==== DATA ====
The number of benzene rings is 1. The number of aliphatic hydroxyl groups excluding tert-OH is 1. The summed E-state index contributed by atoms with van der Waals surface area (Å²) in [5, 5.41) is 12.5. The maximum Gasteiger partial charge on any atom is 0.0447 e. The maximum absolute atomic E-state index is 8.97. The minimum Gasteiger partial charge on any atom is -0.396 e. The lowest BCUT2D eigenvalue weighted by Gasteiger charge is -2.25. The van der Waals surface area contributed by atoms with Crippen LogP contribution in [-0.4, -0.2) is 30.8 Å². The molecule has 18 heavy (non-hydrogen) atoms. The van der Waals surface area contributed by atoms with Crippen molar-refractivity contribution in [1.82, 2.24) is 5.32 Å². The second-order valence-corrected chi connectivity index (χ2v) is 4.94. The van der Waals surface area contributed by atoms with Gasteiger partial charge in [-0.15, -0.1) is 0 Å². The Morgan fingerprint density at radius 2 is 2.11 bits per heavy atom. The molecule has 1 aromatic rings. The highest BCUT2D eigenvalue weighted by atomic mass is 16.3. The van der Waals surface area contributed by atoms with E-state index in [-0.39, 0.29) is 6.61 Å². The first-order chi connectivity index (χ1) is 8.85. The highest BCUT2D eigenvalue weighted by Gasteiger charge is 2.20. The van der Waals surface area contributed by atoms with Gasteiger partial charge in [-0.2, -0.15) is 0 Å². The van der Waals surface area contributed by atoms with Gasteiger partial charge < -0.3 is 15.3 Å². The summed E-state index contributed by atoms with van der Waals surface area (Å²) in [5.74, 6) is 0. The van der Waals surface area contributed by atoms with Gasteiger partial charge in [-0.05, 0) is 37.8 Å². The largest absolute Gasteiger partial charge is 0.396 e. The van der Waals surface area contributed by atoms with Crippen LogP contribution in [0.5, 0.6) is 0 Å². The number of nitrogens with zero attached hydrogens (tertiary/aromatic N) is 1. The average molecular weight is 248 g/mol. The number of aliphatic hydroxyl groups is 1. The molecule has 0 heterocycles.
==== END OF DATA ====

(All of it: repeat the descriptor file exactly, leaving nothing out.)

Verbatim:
The number of benzene rings is 1. The number of aliphatic hydroxyl groups excluding tert-OH is 1. The summed E-state index contributed by atoms with van der Waals surface area (Å²) in [5, 5.41) is 12.5. The maximum Gasteiger partial charge on any atom is 0.0447 e. The maximum absolute atomic E-state index is 8.97. The minimum Gasteiger partial charge on any atom is -0.396 e. The lowest BCUT2D eigenvalue weighted by Gasteiger charge is -2.25. The van der Waals surface area contributed by atoms with Crippen LogP contribution in [-0.4, -0.2) is 30.8 Å². The molecule has 18 heavy (non-hydrogen) atoms. The van der Waals surface area contributed by atoms with Crippen molar-refractivity contribution in [1.82, 2.24) is 5.32 Å². The second-order valence-corrected chi connectivity index (χ2v) is 4.94. The van der Waals surface area contributed by atoms with Gasteiger partial charge in [-0.15, -0.1) is 0 Å². The Morgan fingerprint density at radius 2 is 2.11 bits per heavy atom. The molecule has 1 aromatic rings. The highest BCUT2D eigenvalue weighted by atomic mass is 16.3. The van der Waals surface area contributed by atoms with E-state index in [-0.39, 0.29) is 6.61 Å². The first-order chi connectivity index (χ1) is 8.85. The highest BCUT2D eigenvalue weighted by Gasteiger charge is 2.20. The van der Waals surface area contributed by atoms with Gasteiger partial charge in [-0.2, -0.15) is 0 Å². The van der Waals surface area contributed by atoms with Gasteiger partial charge < -0.3 is 15.3 Å². The summed E-state index contributed by atoms with van der Waals surface area (Å²) in [5.74, 6) is 0. The van der Waals surface area contributed by atoms with Gasteiger partial charge in [-0.05, 0) is 37.8 Å². The largest absolute Gasteiger partial charge is 0.396 e. The van der Waals surface area contributed by atoms with Crippen LogP contribution in [0.5, 0.6) is 0 Å². The number of nitrogens with zero attached hydrogens (tertiary/aromatic N) is 1. The average molecular weight is 248 g/mol. The number of aliphatic hydroxyl groups is 1. The molecule has 0 heterocycles.